Cellceutix Hits Major Milestone in Company History; Dosing Underway for New Cancer Drug at Leading Hospitals

Kevetrin is First-in-Class of Novel Chemistry to Reach Clinical Stage

BEVERLY, MA – November 8, 2012– Cellceutix Corporation (OTCBB: CTIX) (the “Company”), a clinical stage biopharmaceutical company focused on discovering small molecule drugs to treat unmet medical conditions, including drug-resistant cancers and autoimmune diseases, is pleased to report that dosing of patients is now being conducted in clinical trials with Kevetrin(TM), the Company’s novel anti-cancer drug candidate, at Harvard University’s Dana Farber Cancer Center and Beth Israel Deaconess Medical Center.

This major milestone transitions Cellceutix into a clinical stage biotech company with a novel drug in some of the leading cancer hospitals in the world. Kevetrin has reached its initial clinical stage goal of Phase 1 human trials for solid tumors and the protocol is now being written for clinical trials in blood cancers at university-sponsored studies in Europe.

“These advancements for a small biotech company could not have been possible without the dedication and passion our whole team demonstrated working on Kevetrin,” commented Dr. Krishna Menon, Chief Scientific Officer at Cellceutix.  “Kevetrin has shown in laboratory studies to activate p53, ‘the Guardian Angel Gene,’ to reduce tumor volume and slow tumor progression in cancers which other drugs were ineffective in doing so.  A completely new class in chemistry, we believe that our novel drug is something that the cancer industry has been in search of for decades.  We have extremely high expectations for Kevetrin.”

About Kevetrin™

As a completely new class of chemistry in medicine, Kevetrin™ has significant potential to be a major breakthrough in the treatment of solid tumors. Mechanism of action studies showed Kevetrin’s unique ability to affect both wild and mutant types of p53 (often referred to as the “Guardian Angel Gene” or the “Guardian Angel of the Human Genome”) and that Kevetrin strongly induced apoptosis (cell death), characterized by activation of Caspase 3 and cleavage of PARP. Activation of p53 also induced apoptosis by inducing the expression of p53 target gene PUMA. p53 is an important tumor suppressor that acts to restrict proliferation by inducing cell cycle checkpoints, apoptosis, or cellular senescence.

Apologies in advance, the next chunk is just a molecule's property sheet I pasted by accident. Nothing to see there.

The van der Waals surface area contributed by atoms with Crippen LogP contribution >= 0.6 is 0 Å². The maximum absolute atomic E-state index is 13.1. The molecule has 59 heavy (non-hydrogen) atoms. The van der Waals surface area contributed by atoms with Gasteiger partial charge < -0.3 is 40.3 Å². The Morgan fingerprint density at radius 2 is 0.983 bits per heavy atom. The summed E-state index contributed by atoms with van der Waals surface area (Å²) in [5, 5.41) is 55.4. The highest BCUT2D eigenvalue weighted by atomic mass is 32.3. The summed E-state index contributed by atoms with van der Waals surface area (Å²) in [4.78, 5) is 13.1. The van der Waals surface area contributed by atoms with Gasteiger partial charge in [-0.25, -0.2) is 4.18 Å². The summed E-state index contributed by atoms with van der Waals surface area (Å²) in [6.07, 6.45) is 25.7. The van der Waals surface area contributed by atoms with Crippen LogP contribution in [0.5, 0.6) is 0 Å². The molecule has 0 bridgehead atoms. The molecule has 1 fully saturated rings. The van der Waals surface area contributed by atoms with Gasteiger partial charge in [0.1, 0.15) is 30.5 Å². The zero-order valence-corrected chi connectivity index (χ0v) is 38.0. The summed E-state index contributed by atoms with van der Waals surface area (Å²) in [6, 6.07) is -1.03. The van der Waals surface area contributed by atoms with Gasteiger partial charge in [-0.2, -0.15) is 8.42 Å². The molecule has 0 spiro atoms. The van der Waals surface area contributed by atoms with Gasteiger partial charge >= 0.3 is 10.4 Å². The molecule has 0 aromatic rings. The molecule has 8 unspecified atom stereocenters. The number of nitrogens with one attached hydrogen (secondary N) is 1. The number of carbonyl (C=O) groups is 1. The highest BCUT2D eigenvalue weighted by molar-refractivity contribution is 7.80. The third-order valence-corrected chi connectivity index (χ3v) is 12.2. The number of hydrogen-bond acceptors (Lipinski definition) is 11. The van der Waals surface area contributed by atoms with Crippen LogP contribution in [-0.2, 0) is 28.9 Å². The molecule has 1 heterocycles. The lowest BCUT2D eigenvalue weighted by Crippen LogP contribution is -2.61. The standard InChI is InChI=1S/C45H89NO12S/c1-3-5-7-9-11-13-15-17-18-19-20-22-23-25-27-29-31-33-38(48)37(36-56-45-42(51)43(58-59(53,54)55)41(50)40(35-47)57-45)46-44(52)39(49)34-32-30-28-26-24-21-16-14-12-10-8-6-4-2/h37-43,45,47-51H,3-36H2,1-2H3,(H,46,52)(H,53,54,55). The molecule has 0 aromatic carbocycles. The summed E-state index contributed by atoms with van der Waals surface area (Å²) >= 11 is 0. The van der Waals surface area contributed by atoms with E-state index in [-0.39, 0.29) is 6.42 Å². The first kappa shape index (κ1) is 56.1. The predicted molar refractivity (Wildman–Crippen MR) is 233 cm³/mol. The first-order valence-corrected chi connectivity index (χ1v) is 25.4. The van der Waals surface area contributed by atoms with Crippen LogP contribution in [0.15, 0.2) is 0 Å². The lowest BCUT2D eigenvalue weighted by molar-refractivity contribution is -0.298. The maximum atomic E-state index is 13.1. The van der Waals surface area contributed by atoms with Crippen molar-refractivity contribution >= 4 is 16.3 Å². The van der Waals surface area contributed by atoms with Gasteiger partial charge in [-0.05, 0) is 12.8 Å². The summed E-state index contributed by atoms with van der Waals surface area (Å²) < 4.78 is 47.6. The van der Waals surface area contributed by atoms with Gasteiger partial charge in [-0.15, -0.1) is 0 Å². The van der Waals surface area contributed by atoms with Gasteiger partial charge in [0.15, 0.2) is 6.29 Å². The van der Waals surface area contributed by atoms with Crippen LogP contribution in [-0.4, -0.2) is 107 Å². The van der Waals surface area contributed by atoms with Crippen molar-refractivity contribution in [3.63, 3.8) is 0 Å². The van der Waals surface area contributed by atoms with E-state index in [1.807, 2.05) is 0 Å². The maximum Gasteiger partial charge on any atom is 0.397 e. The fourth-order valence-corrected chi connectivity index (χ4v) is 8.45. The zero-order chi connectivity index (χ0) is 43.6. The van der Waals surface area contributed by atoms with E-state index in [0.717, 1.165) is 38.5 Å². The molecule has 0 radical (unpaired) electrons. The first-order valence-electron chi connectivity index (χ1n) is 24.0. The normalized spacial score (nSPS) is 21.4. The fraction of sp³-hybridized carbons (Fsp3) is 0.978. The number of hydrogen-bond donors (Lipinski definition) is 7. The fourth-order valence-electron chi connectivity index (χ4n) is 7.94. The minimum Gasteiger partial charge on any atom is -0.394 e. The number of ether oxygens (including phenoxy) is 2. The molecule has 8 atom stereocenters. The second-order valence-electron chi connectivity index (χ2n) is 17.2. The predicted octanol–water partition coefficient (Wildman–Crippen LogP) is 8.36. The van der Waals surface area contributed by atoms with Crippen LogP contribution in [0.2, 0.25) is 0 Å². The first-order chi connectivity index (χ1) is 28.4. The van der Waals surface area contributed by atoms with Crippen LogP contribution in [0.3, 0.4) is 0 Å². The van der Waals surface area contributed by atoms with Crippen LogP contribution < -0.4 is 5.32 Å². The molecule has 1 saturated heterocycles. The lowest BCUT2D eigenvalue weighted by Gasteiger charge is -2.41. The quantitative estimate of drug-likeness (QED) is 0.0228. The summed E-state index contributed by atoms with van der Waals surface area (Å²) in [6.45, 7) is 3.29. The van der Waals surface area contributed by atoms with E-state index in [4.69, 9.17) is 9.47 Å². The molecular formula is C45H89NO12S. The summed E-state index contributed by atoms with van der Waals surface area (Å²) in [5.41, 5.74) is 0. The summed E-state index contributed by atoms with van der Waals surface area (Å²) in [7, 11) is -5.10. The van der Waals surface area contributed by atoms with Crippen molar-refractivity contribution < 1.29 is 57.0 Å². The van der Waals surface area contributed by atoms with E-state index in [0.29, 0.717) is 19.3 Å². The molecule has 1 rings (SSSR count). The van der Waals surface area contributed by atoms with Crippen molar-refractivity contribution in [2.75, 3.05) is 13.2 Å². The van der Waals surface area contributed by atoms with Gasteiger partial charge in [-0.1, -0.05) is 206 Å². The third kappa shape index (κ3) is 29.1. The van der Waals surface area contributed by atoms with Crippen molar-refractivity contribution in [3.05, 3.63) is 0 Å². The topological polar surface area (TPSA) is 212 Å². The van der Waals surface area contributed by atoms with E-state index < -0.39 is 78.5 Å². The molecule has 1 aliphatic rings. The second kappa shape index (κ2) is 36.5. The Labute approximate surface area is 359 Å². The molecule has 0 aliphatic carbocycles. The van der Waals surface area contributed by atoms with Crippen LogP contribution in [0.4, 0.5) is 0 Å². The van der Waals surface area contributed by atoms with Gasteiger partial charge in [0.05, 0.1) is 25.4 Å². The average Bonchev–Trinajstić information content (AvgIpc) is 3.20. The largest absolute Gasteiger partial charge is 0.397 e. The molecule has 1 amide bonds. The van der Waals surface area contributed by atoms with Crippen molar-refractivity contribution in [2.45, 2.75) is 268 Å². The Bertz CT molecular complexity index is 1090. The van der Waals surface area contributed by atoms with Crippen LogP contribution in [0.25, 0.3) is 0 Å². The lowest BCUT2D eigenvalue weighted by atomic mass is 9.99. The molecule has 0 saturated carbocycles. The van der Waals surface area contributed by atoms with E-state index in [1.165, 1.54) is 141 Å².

In more than 50 percent of all human carcinomas, p53 is limited in its anti-tumor activities by mutations in the protein itself. Currently, there are greater than 10 million people with tumors that contain inactivated p53, while a similar number have tumors in which the p53 pathway is partially abrogated by inactivation of other signaling components. This has left cancer researchers with the grand challenge of searching for therapies that could restore the protein’s protective function, which Kevetrin appears to be doing the majority of the time.

The clinical trial titled, “A Phase 1, Open-Label, Dose-Escalation, Safety, Pharmacokinetic and Pharmacodynamic Study of Kevetrin (Thioureidobutyronitrile) Administered Intravenously, in Patients With Advanced Solid Tumors,” is available at: http://clinicaltrials.gov/ct2/show/NCT01664000?term=cellceutix&rank=1